To read more about the integrated workflow and the obtained detailed proteome map, please find the publication here

Liu, X., Salokas, K., Tamene F. et al. An AP-MS- and BioID-compatible MAC-tag enables comprehensive mapping of protein interactions and subcellular localizations. Nat Commun 9, 1188 (2018).

More relevant papers on BioID & AP-MS

A potential redox-regulated switch in the protein import and folding machinery of mitochondrial matrix proteins

To gain insights into the potential roles of vertebrate nucleotide exchange factors of mtHSP70 involved in the translocation of proteins into the mitochondrial matrix, Konovalova et al. exploited BioID proximity labeling and enrichment of the biotinylated proteins using Strep-Tactin® beads to identify potential binding partners of GREPL1 and 2. Based on liquid chromatography-mass spectrometry analysis of the purified protein complexes, they developed a model where the GREPLs form homodimers rather than a hetero-oligomeric subcomplex and GREPL1 is the preferred interactor of mtHSP70 under normal culture conditions. By applying different types of polyacrylamide gel electrophoresis and hydrogen peroxide treatment of HEK293 cells, the researchers revealed that the dimerization of GREPL2 – but not of GREPL1 – is introduced by intramolecular disulfide bond formation. They were able to identify the redox-regulated residue and propose that the protein protects mitochondrial proteostasis by sensing oxidative stress. 

For detailed information read the full paper here

Konovalova, S., Liu, X.. Manjunath, P. et al. Redox regulation of GRPEL2 nucleotide exchange factor for mitochondrial HSP70 chaperone. Redox Biol 19 (2018). 

A scaffold protein of eukaryotic ribosomes links signal transduction to both translational efficiency and fundamental nuclear processes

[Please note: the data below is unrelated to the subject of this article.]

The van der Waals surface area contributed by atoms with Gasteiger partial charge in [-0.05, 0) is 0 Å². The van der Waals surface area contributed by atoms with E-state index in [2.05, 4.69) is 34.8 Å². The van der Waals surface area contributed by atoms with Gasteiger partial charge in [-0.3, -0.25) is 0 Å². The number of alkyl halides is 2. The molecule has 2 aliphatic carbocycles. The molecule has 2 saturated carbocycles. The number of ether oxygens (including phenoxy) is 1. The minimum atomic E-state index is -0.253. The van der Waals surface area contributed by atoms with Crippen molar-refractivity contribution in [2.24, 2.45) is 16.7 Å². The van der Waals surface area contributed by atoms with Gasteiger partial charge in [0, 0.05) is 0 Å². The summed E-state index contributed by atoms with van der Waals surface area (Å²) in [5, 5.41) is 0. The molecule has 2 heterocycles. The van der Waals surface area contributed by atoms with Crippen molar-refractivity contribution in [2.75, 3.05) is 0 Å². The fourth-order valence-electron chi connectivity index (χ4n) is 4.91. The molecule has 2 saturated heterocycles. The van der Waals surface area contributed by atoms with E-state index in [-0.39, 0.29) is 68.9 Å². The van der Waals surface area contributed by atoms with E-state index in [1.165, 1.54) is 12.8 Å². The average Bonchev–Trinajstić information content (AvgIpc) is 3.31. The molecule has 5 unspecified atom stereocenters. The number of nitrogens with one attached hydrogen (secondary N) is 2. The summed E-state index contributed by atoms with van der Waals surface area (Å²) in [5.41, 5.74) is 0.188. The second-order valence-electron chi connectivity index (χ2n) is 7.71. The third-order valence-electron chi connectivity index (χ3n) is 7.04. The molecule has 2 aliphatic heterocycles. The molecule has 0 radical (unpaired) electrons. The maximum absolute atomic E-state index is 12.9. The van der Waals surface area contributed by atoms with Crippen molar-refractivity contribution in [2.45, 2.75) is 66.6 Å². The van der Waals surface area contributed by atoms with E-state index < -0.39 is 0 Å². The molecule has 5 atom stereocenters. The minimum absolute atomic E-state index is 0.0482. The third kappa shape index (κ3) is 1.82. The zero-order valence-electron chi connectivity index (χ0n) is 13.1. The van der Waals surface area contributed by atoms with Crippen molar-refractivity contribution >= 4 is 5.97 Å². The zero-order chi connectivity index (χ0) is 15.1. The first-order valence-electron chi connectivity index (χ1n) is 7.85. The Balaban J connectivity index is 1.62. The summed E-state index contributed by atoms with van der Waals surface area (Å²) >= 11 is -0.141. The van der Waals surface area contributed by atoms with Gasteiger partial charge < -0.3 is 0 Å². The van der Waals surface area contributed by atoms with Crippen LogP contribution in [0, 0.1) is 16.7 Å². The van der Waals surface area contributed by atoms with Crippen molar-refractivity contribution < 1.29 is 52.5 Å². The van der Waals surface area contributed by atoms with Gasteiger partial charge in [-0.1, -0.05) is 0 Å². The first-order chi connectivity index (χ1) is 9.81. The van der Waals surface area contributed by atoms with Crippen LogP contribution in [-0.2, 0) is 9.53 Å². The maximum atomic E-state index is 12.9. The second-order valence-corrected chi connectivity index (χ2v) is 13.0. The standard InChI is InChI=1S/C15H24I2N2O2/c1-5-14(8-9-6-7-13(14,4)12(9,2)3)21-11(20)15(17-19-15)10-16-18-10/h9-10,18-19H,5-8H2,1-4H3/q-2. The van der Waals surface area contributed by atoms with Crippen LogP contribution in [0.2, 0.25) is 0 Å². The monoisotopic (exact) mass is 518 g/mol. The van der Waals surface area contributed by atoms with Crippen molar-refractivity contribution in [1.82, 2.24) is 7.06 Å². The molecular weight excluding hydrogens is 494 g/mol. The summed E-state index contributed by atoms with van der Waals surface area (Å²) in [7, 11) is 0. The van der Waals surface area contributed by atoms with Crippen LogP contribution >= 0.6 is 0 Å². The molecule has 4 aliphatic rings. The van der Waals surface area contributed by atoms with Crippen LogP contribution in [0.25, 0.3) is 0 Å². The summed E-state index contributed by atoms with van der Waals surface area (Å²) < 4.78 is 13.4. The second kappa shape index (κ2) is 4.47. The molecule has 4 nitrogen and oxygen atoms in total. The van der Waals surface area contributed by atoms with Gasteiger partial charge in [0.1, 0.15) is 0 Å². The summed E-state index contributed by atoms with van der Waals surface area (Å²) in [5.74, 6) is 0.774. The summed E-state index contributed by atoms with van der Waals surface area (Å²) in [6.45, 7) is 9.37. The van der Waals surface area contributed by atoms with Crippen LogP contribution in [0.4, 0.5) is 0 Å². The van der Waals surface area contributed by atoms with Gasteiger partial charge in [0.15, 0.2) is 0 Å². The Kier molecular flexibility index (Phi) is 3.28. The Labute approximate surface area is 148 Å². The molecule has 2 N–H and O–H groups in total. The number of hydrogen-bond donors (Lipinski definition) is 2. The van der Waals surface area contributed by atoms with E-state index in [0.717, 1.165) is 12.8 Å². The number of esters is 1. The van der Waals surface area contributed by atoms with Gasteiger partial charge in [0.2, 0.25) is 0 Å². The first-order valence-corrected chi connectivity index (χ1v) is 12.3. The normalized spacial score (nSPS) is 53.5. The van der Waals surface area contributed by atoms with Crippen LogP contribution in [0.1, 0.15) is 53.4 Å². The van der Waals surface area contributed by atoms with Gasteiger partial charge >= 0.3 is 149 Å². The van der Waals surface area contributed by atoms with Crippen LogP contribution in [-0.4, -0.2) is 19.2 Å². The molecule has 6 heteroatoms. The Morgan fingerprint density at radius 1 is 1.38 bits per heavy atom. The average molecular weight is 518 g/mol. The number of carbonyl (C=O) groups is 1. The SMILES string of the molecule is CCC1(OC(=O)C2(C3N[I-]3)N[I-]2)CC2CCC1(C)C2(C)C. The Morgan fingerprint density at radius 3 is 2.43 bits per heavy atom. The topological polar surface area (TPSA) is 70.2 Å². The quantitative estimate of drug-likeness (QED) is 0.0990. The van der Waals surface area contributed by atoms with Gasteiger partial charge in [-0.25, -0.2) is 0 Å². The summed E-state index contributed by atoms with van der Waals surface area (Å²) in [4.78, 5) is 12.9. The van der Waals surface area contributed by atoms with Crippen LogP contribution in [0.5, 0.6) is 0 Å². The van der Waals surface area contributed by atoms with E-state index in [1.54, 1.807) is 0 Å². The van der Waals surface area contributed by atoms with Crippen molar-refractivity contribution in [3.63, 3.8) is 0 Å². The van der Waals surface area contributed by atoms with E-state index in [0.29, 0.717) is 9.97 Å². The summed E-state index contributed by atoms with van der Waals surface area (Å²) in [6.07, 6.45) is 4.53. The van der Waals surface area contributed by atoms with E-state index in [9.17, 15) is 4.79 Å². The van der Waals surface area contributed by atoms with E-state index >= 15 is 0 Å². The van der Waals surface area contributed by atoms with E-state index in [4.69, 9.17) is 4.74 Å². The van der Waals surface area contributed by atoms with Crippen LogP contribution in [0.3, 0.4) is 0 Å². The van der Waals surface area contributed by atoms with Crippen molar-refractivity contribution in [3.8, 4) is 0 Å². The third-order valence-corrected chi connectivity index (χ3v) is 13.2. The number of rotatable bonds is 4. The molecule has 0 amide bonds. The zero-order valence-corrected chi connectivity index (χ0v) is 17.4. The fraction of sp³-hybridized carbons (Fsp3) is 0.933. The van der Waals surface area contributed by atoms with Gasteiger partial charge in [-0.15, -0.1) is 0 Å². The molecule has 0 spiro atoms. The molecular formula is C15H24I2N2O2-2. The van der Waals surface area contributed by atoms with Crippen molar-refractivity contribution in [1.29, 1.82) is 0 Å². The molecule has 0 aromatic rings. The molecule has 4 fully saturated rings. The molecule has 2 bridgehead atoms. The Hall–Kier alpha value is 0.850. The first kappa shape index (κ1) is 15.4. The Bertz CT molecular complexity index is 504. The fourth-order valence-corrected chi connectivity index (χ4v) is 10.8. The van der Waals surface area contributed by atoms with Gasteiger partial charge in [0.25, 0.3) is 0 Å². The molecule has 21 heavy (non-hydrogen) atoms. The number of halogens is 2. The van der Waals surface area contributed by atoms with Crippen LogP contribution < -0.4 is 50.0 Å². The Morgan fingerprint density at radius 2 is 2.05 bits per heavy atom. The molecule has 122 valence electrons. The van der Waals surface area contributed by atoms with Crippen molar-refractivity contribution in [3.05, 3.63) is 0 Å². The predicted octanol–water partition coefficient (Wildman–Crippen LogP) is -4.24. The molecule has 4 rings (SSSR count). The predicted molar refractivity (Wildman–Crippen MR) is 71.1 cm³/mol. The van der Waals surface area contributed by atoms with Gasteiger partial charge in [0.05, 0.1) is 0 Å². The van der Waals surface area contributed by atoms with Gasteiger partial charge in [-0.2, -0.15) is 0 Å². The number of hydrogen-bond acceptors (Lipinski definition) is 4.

As first described application of BioID in yeast, Opitz and colleagues employed the labeling technique to characterize the microenvironment of wildtype and mutant Asc1, the S. cerevisiae ortholog of human RACK1 and scaffold protein located at the head of the 40S ribosomal subunit. Besides successfully capturing associated proteins with the aid of Strep-Tactin® Sepharose visualized by streptavidin coupled to horseradish peroxidase, the researchers performed stable isotope labeling with amino acids in cell culture (SILAC) coupled to mass spectrometry for quantification in exponentially growing cells as well as in response to stress. In brief, 40 candidates in the Asc1-vicinity were identified, including translational and transcriptional regulators as well as mRNA-binding proteins, and among them so far undetected physical interactors and additional proximal proteins. Aside from new insights on an established mutant, they report a rearrangement of ribosomes under glucose deprivation and demonstrate the utility of proximity labeling experiments for yeast scaffold proteins. 

 For detailed information read the full paper here

Opitz, N., Schmitt, K., Hofer-Pretz, V. et al. Capturing the Asc1p/RACK1 microenvironment at the head region of the 40S ribosome with quantitative BioID in yeast. MCP (2017). mcp.M116.066654 

A heme-binding protein as possible coordinator of sphingolipid and cholesterol metabolism

A different but equally promising combination was presented by Hardt et al. in their aspiration to detect functionally relevant physical interactors of the mammalian sphingolipid synthesis enzyme fatty acid 2-hydroxylase (FA2H), the deficiency of which leads to fatty acid hydroxylase-associated neurodegeneration. In order to reveal and quantify even weak interactions, the researchers combined each of the complementary approaches, BioID labeling and formaldehyde crosslinking, with SILAC and tandem mass-spectrometry. In doing so, they exploited the seamless transition from affinity purification to analytical applications provided by the Strep-tag® technology toolbox: highly efficient purification of their target fused to a Twin-Strep-tag® and crosslinked to the interactors using Strep-Tactin® Macroprep® and detection via Strep-Tactin® HRP conjugate. The possible interactors identified were subsequently investigated by in vivo bimolecular fluorescence complementation, showing a physical and functional interaction of FA2H and PGRMC1, the membrane-associated progesterone receptor component 1, further supported by inhibitor studies. Coherent with already known interdependencies between sphingolipids and sterols, this interaction hints towards a putative regulation point of both synthesis pathways. 

For detailed information read the full paper here

Hardt, R., Winter, D., Gieselmann, V. & Eckhardt, M. Identification of progesterone receptor membrane component-1 as an interaction partner and possible regulator of fatty acid 2-hydroxylase. Biochem J 457 (2018).